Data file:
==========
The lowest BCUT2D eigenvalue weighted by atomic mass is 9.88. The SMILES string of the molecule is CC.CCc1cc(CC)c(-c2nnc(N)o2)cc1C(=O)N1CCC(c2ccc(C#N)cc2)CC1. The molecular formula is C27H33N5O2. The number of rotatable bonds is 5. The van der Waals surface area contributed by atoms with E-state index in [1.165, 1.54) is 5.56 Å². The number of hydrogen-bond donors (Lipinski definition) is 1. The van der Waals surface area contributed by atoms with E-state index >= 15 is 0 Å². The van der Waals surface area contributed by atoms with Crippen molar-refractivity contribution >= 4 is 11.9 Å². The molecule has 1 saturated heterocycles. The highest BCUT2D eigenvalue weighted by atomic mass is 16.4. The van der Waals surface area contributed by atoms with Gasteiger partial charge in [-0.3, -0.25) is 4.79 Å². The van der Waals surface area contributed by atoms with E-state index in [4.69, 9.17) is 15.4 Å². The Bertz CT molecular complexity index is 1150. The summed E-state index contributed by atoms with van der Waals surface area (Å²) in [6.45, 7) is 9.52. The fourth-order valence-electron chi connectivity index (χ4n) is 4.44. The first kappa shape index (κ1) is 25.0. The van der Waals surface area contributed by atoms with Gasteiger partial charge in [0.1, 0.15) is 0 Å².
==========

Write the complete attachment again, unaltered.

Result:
The lowest BCUT2D eigenvalue weighted by atomic mass is 9.88. The SMILES string of the molecule is CC.CCc1cc(CC)c(-c2nnc(N)o2)cc1C(=O)N1CCC(c2ccc(C#N)cc2)CC1. The molecular formula is C27H33N5O2. The number of rotatable bonds is 5. The van der Waals surface area contributed by atoms with E-state index in [1.165, 1.54) is 5.56 Å². The number of hydrogen-bond donors (Lipinski definition) is 1. The van der Waals surface area contributed by atoms with E-state index >= 15 is 0 Å². The van der Waals surface area contributed by atoms with Crippen molar-refractivity contribution >= 4 is 11.9 Å². The molecule has 1 saturated heterocycles. The highest BCUT2D eigenvalue weighted by atomic mass is 16.4. The van der Waals surface area contributed by atoms with Gasteiger partial charge in [-0.3, -0.25) is 4.79 Å². The van der Waals surface area contributed by atoms with E-state index in [4.69, 9.17) is 15.4 Å². The Bertz CT molecular complexity index is 1150. The summed E-state index contributed by atoms with van der Waals surface area (Å²) in [6.45, 7) is 9.52. The fourth-order valence-electron chi connectivity index (χ4n) is 4.44. The first kappa shape index (κ1) is 25.0. The van der Waals surface area contributed by atoms with Gasteiger partial charge in [0.1, 0.15) is 0 Å².